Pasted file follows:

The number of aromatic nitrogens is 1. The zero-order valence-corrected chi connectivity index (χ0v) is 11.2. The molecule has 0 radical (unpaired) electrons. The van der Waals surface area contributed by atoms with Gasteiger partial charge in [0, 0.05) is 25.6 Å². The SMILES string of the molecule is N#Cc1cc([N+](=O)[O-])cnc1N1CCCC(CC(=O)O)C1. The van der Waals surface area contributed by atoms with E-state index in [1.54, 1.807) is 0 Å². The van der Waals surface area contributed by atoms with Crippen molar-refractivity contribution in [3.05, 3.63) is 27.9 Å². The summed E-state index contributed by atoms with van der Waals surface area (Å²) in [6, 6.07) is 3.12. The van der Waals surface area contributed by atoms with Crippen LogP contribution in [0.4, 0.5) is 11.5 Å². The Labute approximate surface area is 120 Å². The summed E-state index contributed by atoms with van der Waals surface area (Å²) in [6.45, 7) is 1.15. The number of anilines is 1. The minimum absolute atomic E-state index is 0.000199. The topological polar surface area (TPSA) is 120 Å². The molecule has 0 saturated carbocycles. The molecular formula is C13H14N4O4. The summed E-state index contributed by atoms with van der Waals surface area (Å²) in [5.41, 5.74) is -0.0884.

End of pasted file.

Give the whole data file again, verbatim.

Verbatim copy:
The number of aromatic nitrogens is 1. The zero-order valence-corrected chi connectivity index (χ0v) is 11.2. The molecule has 0 radical (unpaired) electrons. The van der Waals surface area contributed by atoms with Gasteiger partial charge in [0, 0.05) is 25.6 Å². The SMILES string of the molecule is N#Cc1cc([N+](=O)[O-])cnc1N1CCCC(CC(=O)O)C1. The van der Waals surface area contributed by atoms with E-state index in [1.54, 1.807) is 0 Å². The van der Waals surface area contributed by atoms with Crippen molar-refractivity contribution in [3.05, 3.63) is 27.9 Å². The summed E-state index contributed by atoms with van der Waals surface area (Å²) in [6, 6.07) is 3.12. The van der Waals surface area contributed by atoms with Crippen LogP contribution in [0.4, 0.5) is 11.5 Å². The Labute approximate surface area is 120 Å². The summed E-state index contributed by atoms with van der Waals surface area (Å²) in [6.45, 7) is 1.15. The number of anilines is 1. The minimum absolute atomic E-state index is 0.000199. The topological polar surface area (TPSA) is 120 Å². The molecule has 0 saturated carbocycles. The molecular formula is C13H14N4O4. The summed E-state index contributed by atoms with van der Waals surface area (Å²) in [5.41, 5.74) is -0.0884.